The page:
Jeremiah’s desires are simple; for Mandy to simply melt at the sight of his genitalia while they listen to obscure vinyl records. Jeremiah’s most reliable female devotee known as Mother Marlene (Olwen Fouéré, This Must Be the Place) loads Mandy up on some crazy drugs before her encounter with Jeremiah, which takes place at a dinner table that feels like a direct homage to the dinner scene in The Texas Chainsaw Massacre. The “cherry on top” sequence starts with some mysterious eye drops and finishes with the sting of a giant wasp type insect that’s pulled out of some sort of amber jelly. After Mandy declines Jeremiah’s sexual offer in the most offensive way imaginable, he momentarily strokes his member in anger and then proceeds to torture her in front of Red who is restrained by barbed wire.

Nicolas Cage as Red Miller in, "Mandy."
Nicolas Cage as Red Miller in, "Mandy."

Nic Cage’s performance is reminiscent of Tom Hardy’s in Mad Max: Fury Road; Cage has so few lines in the film but his performance never fails to captivate. Cage shows what feels like genuine emotion as he watches his wife die before his eyes with tears welling up in his eyes and rolling down his mangled cheeks. His agony is further fueled by the meltdown in his bathroom. The gold color is used a handful of times while Cage is by himself on-screen usually feeling like a sanctuary or safe moment for the Red character. Cage gets so much across in Mandy solely by grunting or a facial expression; it’s impressively mesmerizing and some of his best work in years.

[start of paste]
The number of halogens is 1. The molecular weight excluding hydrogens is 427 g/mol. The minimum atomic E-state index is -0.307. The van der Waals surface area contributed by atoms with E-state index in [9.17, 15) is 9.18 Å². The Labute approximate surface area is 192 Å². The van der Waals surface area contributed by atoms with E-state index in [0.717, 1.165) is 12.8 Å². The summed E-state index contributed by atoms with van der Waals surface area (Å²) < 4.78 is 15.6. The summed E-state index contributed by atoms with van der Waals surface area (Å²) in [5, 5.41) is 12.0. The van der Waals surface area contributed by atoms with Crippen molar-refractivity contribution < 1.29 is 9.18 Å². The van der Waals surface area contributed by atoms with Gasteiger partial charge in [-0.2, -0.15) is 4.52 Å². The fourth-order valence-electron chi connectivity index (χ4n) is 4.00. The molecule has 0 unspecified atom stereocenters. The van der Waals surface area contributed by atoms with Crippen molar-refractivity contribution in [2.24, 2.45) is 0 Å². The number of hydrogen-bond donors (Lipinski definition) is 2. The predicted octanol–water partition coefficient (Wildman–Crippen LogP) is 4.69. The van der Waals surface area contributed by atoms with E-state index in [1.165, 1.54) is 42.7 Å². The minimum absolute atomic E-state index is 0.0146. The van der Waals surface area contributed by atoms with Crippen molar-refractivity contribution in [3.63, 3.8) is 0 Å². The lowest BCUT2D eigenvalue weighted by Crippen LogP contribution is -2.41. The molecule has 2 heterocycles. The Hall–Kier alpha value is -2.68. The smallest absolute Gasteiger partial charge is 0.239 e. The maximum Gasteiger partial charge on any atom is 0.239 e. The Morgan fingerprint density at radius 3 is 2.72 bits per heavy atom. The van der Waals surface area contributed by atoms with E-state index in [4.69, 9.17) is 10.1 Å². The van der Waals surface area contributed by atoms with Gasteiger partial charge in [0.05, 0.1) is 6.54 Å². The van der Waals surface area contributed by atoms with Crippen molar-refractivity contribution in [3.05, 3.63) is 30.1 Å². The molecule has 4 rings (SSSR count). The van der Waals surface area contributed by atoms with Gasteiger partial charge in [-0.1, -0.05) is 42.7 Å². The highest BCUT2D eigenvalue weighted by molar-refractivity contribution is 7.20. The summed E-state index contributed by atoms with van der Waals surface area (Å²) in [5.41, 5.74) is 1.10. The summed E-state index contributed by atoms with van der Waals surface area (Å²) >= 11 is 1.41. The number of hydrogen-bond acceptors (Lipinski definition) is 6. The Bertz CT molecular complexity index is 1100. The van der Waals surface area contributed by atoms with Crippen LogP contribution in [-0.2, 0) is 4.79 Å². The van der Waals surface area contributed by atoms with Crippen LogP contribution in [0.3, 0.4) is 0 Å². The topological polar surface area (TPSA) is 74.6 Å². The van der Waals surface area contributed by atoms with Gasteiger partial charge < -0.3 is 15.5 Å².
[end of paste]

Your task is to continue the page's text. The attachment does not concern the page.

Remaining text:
The interior shots of the car while Red is driving are incredibly unique. The way the forest Red is barreling through flies by is visually unlike any other fast car sequences. The camera placement in the car has never felt so open as you seem to be able to see through every window of the car all at the same time. Red begins to dream about his wife after her death including her decomposing before him, but these dreams are animated in a Heavy Metal kind of animation complete with blood, nudity, and overwhelming strangeness you can’t find anywhere else.